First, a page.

Letters

Migration today: Displaced scientists

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Science  19 May 2017:
Vol. 356, Issue 6339, pp. 698-699
DOI: 10.1126/science.aan6283
PHOTO: ANADOLU AGENCY/CONTRIBUTOR/GETTY IMAGES

How can scientists help fellow scientists who have been forced by political upheaval and war to leave their homes? We asked four displaced scientists to share their stories and suggest ways that other scientists could help. Some of them requested that we withhold their names to ensure their safety. Although these scientists came from different countries and ended up in different places, they revealed common goals and challenges: They prioritized education, struggled to stay current in their fields, and yearned to find positions that would allow them to continue their work and contribute to society. In the Outside the Tower feature (see box), German scientist Carmen Bachmann describes her efforts to help refugee scientists regain a part of their identity by connecting them with German scientists.

NEVER IN MY LIFE did I think that I would have to leave my country of Albania and move to another place in the world. I could not be a part of the government's corruption, and no judicial bodies would protect me from retribution. Unlike those who face long, difficult journeys, I only traveled 90 minutes to get to Germany. After a year in my new home, I am very grateful to the German people and government for helping refugees. But despite the geographic proximity and warm welcome, I still feel lonely and far from my country and my people. I am an economist, focused on management. I am also a displaced scientist.

I have always believed that scientific researchers do their work with the goal of serving society. Before I left Albania, my scientific research—in collaboration with colleagues at University Ismail Qemali, the European University for Tourism in Tirana, and the Albanian Academy of Sciences—served as the basis for economic reforms by the Albanian government. I would like to continue doing research in my field and contribute to German society.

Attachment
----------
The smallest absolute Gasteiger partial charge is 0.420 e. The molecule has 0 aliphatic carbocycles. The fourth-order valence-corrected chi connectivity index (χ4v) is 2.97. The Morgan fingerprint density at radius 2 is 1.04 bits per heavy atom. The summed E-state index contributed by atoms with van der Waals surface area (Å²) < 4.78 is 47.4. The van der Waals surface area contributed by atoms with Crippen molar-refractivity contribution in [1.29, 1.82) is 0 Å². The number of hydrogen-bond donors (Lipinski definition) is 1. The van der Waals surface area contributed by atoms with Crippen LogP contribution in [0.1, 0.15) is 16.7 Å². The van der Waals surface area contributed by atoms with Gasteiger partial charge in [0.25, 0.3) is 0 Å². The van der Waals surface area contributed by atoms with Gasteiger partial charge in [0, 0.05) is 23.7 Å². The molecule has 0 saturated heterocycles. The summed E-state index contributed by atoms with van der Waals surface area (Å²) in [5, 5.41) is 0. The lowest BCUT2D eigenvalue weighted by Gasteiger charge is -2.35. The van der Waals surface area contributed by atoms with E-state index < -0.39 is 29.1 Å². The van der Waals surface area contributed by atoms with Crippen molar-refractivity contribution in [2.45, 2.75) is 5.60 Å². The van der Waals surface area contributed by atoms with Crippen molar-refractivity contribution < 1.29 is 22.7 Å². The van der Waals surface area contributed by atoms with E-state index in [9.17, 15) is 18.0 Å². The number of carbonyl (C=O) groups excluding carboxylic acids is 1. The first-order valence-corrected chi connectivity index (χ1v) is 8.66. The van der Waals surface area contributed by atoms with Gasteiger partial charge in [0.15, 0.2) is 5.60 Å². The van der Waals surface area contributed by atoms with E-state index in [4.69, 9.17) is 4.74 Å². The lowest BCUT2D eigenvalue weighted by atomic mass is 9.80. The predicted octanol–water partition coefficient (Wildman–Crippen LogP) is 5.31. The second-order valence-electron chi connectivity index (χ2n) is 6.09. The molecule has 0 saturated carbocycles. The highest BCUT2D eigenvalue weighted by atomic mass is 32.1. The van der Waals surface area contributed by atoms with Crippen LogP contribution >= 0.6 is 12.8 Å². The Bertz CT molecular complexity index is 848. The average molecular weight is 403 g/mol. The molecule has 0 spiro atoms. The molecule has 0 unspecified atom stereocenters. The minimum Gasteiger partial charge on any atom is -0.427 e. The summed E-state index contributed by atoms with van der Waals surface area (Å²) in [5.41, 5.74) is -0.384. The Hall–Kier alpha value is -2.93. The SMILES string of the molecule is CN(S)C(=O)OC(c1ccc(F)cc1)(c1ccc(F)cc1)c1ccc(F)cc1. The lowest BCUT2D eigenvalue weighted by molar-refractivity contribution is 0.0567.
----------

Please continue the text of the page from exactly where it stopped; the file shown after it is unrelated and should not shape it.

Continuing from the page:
Scientists who would like to help refugees should try to create opportunities for joint scientific work with refugees in their field, and where possible, help refugee scientists continue to publish work. I am now in touch with members of the University of Leipzig's Chance-for-Science project, which provides a good model for scientists who would like to start such an effort.

Name withheld, Germany

My husband and I are from Iran, a country we could neither stay in nor return to. Today, Germany is our home. My husband is a journalist and political activist against the Iranian government. Iran's intelligence service tried to arrest him and pressured his employer to fire him. Because we had to leave Iran immediately, we went to Malaysia, which did not require a visa. In Malaysia , we each earned a Ph.D.—his in the field of political economy and mine in nanotechnology. After that, we could not renew our student visas. Because my husband could not go back to Iran, he applied to a few universities in Germany. Once he was admitted, he traveled to Germany. I joined him a few months later. Finally, we submitted our asylum application in September 2016.

At first, we lived in a very small flat in a crowded and very noisy apartment building, and we could not work because we did not have permission during the first 3 months of our asylum application process. Now, we have moved to a more comfortable flat and we are searching for jobs. We look forward to returning to academic work. We have had good discussions with the University of Leipzig and several other local institutes, and now we are looking for financial support. Despite not working, we try to keep ourselves up-to-date with the progress in our fields by reading academic articles.

To help refugee scientists, other scientists should trust them and facilitate their integration into their new scientific community. Because refugees may not have all of the required qualifications, universities and institutions should provide opportunities for them to complete some training that brings them up to the required level of expertise.